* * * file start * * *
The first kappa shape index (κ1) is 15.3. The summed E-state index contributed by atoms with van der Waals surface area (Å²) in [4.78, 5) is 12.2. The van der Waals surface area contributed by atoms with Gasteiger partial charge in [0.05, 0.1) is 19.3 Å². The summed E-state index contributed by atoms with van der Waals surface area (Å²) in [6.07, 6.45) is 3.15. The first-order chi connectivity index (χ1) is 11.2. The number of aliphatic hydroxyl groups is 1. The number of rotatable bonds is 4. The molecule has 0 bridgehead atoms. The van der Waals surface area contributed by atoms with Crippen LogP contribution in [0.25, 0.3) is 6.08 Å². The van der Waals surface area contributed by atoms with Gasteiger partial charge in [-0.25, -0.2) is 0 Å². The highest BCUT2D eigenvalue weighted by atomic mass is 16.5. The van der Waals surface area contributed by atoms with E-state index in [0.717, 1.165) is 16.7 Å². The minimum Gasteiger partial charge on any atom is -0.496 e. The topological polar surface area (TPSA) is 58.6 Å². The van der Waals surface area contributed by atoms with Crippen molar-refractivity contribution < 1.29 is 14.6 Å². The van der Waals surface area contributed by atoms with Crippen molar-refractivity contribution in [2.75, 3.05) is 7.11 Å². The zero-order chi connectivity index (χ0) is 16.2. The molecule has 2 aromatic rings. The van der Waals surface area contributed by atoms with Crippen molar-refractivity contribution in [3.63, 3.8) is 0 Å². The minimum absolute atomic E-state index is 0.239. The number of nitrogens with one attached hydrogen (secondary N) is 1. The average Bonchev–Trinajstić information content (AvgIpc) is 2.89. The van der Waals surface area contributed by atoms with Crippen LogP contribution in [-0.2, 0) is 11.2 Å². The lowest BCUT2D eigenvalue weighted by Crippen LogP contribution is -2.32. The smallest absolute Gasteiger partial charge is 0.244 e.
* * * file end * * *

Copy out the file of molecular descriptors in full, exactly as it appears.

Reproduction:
The first kappa shape index (κ1) is 15.3. The summed E-state index contributed by atoms with van der Waals surface area (Å²) in [4.78, 5) is 12.2. The van der Waals surface area contributed by atoms with Gasteiger partial charge in [0.05, 0.1) is 19.3 Å². The summed E-state index contributed by atoms with van der Waals surface area (Å²) in [6.07, 6.45) is 3.15. The first-order chi connectivity index (χ1) is 11.2. The number of aliphatic hydroxyl groups is 1. The number of rotatable bonds is 4. The molecule has 0 bridgehead atoms. The van der Waals surface area contributed by atoms with Crippen LogP contribution in [0.25, 0.3) is 6.08 Å². The van der Waals surface area contributed by atoms with Gasteiger partial charge in [-0.25, -0.2) is 0 Å². The highest BCUT2D eigenvalue weighted by atomic mass is 16.5. The van der Waals surface area contributed by atoms with E-state index in [0.717, 1.165) is 16.7 Å². The minimum Gasteiger partial charge on any atom is -0.496 e. The topological polar surface area (TPSA) is 58.6 Å². The van der Waals surface area contributed by atoms with Crippen molar-refractivity contribution < 1.29 is 14.6 Å². The van der Waals surface area contributed by atoms with Crippen molar-refractivity contribution in [2.75, 3.05) is 7.11 Å². The zero-order chi connectivity index (χ0) is 16.2. The molecule has 2 aromatic rings. The van der Waals surface area contributed by atoms with Crippen molar-refractivity contribution in [3.63, 3.8) is 0 Å². The minimum absolute atomic E-state index is 0.239. The number of nitrogens with one attached hydrogen (secondary N) is 1. The average Bonchev–Trinajstić information content (AvgIpc) is 2.89. The van der Waals surface area contributed by atoms with Crippen LogP contribution in [-0.2, 0) is 11.2 Å². The lowest BCUT2D eigenvalue weighted by Crippen LogP contribution is -2.32. The smallest absolute Gasteiger partial charge is 0.244 e.